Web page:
April 19, 2024


Extraordinary care

FDA seeks input on new medical device cybersecurity guidance

The Food and Drug Administration on Thursday released draft guidance on cybersecurity considerations for medical devicemakers submitting materials for premarket review, a step toward updating guidance released seven years ago.

The proposal, which replaces an earlier draft the FDA released in 2018, would add expectations related to software development and transparency for medical devices that incorporate software. The FDA is seeking feedback from the public on the proposal.

Once finalized, the new guidance would replace premarket guidance for medical device cybersecurity last updated in 2014.

“Given the rapidly evolving device cybersecurity landscape, FDA is issuing this draft guidance … to further emphasize the importance of ensuring that devices are designed securely, are designed to be capable of mitigating emerging cybersecurity risks throughout the total product life cycle, and to clearly outline FDA’s recommendations for premarket submission content to address cybersecurity concerns, including device labeling,” the FDA said in its notice in the Federal Register.

The FDA’s premarket guidances set expectations for how device manufacturers should design and label products—as well as what documentation they should provide on their design and development work—when submitting information to the agency for premarket review to ensure they meet the agency’s standards.

The FDA last released postmarket guidance for managing medical device cybersecurity in 2016.

The latest draft guidance recommends devicemakers adopt a “secure product framework”—a set of software development practices that prioritize security—to identify and reduce vulnerabilities throughout the product development lifecycle. That includes assessing risks as new cybersecurity threats are discovered after a product’s been released.

The guidance also would set recommendations on what cybersecurity documentation devicemakers should submit with applications for investigational device exemptions in clinical trials.

It also recommends creating a “software bill of materials” for each medical device, building on its 2018 predecessor’s recommendation for a “cybersecurity bill of materials.” A software bill of materials would document all software components in a device, including proprietary software developed by the manufacturer and third-party commercial and open-source software.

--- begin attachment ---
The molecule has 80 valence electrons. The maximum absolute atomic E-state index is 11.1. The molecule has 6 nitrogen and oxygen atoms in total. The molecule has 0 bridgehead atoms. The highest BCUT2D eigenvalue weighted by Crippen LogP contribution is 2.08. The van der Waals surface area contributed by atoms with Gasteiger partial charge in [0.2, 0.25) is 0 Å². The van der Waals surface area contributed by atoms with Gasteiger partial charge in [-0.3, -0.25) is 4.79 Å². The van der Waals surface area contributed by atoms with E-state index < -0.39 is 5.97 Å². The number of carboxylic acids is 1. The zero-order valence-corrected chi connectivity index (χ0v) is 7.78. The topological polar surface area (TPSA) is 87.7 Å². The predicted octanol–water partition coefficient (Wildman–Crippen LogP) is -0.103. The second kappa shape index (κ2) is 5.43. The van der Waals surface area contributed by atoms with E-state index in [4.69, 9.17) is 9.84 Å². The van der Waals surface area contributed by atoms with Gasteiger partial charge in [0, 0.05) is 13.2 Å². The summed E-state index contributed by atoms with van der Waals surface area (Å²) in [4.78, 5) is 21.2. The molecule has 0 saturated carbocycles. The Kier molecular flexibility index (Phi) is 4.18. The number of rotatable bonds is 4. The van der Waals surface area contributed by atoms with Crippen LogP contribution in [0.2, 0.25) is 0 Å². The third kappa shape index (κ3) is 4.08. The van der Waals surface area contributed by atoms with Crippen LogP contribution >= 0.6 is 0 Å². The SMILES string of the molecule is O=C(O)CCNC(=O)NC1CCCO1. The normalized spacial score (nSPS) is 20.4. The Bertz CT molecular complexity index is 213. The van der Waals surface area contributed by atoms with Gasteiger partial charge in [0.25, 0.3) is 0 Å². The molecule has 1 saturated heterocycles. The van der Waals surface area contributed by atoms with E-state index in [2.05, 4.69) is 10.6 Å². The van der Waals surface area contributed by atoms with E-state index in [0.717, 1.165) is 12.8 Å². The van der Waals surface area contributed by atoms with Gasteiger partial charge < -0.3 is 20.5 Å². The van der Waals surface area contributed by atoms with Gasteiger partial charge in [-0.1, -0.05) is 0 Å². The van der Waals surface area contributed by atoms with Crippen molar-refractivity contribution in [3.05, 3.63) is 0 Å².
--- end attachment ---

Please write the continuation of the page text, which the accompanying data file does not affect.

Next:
The federal government has published 110 advisories on medical device vulnerabilities disclosed by medical device manufacturers since the FDA released its 2016 post-market guidance, according to data compiled by cybersecurity company MedCrypt and released last month.

Such vulnerabilities can be dangerous for hospitals and patients, since medical devices connected to the internet or internal hospital networks can be hacked, be disrupted during the course of a ransomware attack or provide a window for cybercriminals to enter a hospital’s broader network and steal data, according to cybersecurity experts. Cyberattacks can disrupt medical care by delaying procedures or forcing patient diversions.

The FDA’s new proposal on premarket submissions highlighted the 2017 WannaCry ransomware attack that infected computers and devices worldwide—including some radiology equipment—as an example of a cyberattack that affected hospitals and medical devices.

“Cybersecurity incidents have rendered medical devices and hospital networks inoperable, disrupting the delivery of patient care across healthcare facilities in the U.S. and globally,” the draft guidance stated. “Such cyber attacks and exploits may lead to patient harm as a result of clinical hazards, such as delay in diagnoses and/or treatment.”

The FDA is accepting feedback on the draft guidance through July 7, after which the agency said it will begin work on a final version.